After Chemnitz: Germany’s Extreme Right Exploits Government Passivity and Public Resentment to Enter the Mainstream

While the AfD party emerges as a leading voice of political opposition, the government downplays its danger and even co-opts its xenophobic messaging.

By Denijal Jegić

German police rounded up a right-wing terror network this October 1, arresting its members ahead of an attack allegedly aimed at subverting the country. Called “Revolution Chemnitz,” the group “intended to launch violent and armed attacks against foreigners and people who have different political views,” a federal prosecutor told local media. The arrests drew attention once again to the district of Saxony, a base of the far-right Alternative for German (AfD) party where extremists staged a series of anti-migrant riots last month in the city of Chemnitz.

“We are the Nazis, you are the pigs!” a protester screamed during the extreme right demonstration in Chemnitz. Another proudly threw up a sieg heil salute during a live news broadcast. Thousands of far-right Germans and neo-Nazis mingled in riots in Chemnitz, in the East German state of Saxony. The gatherings were initially justified by the organizers, among them the AfD, as a supposedly commemorative response to the killing of a Cuban-German.

Daniel H. had been stabbed to death on August 26, 2018, allegedly by refugees of Arab ancestry. His killing inspired an especially ironic display of outrage: Having been confronted with racism as a person of color in Chemnitz, which is known to be a center of far-right activity, the very people who had called Daniel the n-word eventually seized on his death to engage in even more racism.

Far-right manifestations have become routine in Germany, and its influence has penetrated the mainstream political discourse, particularly since the AfD made it into the federal parliament following its historic success in the 2017 elections. The German government’s admission of refugees from the Middle East since 2015 has generally magnified racist tendencies among some of the country’s population. The former German Democratic Republic in the country’s east has been especially affected by an increase in xenophobic incidents.

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Denijal Jegic is a postdoctoral scholar. He holds a PhD from the Institute for Transnational American Studies. Follow him on Twitter at @denijeg

Exposing the Shocking and Continuing Alliance Between Zionism and Anti-Semitism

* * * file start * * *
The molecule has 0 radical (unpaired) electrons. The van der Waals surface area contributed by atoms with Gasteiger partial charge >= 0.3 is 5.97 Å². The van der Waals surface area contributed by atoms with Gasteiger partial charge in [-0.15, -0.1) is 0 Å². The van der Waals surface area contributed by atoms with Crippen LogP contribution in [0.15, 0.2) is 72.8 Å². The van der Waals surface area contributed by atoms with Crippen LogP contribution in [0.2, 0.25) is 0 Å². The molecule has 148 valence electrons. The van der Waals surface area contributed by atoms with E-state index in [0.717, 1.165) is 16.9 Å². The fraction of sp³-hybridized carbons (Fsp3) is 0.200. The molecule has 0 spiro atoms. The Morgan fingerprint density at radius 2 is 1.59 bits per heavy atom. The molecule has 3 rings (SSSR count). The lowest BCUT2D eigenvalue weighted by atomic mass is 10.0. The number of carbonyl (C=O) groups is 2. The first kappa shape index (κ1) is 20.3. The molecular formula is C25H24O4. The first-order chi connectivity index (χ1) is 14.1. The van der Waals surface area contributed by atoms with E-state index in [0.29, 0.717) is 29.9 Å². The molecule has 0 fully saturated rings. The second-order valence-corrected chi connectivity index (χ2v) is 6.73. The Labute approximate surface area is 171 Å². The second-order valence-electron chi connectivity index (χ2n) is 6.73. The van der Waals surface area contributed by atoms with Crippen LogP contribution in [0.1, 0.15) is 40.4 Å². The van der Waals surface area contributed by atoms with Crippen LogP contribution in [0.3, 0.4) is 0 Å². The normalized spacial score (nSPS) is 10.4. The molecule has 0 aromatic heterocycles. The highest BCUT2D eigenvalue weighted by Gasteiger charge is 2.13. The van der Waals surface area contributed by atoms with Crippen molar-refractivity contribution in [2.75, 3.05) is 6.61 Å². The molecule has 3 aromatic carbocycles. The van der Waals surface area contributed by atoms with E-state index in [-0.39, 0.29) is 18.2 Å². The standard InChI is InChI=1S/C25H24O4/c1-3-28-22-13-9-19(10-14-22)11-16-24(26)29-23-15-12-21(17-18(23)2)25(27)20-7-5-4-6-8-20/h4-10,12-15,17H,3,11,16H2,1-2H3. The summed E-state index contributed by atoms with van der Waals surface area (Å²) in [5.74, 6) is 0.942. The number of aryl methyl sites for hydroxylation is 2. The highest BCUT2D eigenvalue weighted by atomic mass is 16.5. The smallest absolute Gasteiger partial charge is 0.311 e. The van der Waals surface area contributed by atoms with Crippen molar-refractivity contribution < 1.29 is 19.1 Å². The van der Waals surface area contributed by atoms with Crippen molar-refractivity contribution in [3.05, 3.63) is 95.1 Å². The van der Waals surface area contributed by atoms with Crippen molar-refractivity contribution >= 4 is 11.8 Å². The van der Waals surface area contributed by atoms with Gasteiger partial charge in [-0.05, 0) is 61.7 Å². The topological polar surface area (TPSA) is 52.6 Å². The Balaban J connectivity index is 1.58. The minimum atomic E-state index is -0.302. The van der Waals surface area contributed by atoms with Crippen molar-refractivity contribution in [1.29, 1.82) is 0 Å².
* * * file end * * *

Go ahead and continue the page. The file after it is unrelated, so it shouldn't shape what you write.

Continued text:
An in-depth discussion with renowned Palestinian scholar Joseph Massad details the alliance between Zionism and anti-Semitism.

By Max Blumenthal / AlterNet

At its annual gala this November, the Zionist Organization of America (ZOA) feted Sebastian Gorka alongside fellow Trump White House alumni Steven Bannon and Sean Spicer. The ZOA’s president, Morton Klein, has established a special relationship with the Trump administration, going out of his way to defend Gorka against accusations of Nazi sympathies.

On the eve of Trump’s election, Gorka appeared in nationally televised interviews clad in a black uniform bearing the medal of the Vitezi Rend, a Hungarian fascist group that collaborated with the Nazis during the Holocaust. Speaking at a conference organized by the right-wing Israeli newspaper the Jerusalem Post in May, Gorka defended his wearing the medal, proclaiming, “My father was awarded a medal in 1979 by anti-communist members of a splinter order outside Hungary … I am proud to wear that, as a response to everything that we face today.”

Vitzezi Rend has appeared on a US State Department list of “organizations under the direction of the Nazi government of Germany,” and its late founder, Miklos Horthy, reportedly declared, “I have always been an anti-Semite throughout my life.” During the anti-communist White Terror that took place between 1919 and 1921 in Hungary, Horthy presided over some 60 pogroms, and attacks on Jews continued through the 1920’s. When Nazi Germany occupied Hungary in 1944, Horthy participated in the deportation of 437,000 Jews to concentration camps.

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Max Blumenthal is an award-winning journalist and the author of books including best-selling Republican Gomorrah: Inside the Movement That Shattered the Party, Goliath: Life and Loathing in Greater Israel, The Fifty One Day War: Ruin and Resistance in Gaza, and The Management of Savagery, which will be published later this year by Verso. He has also produced numerous print articles for an array of publications, many video reports and several documentaries including Je Ne Suis Pas Charlie and the forthcoming Killing Gaza. Blumenthal founded the Grayzone Project in 2015 to shine a journalistic light on America’s state of perpetual war and its dangerous domestic repercussions.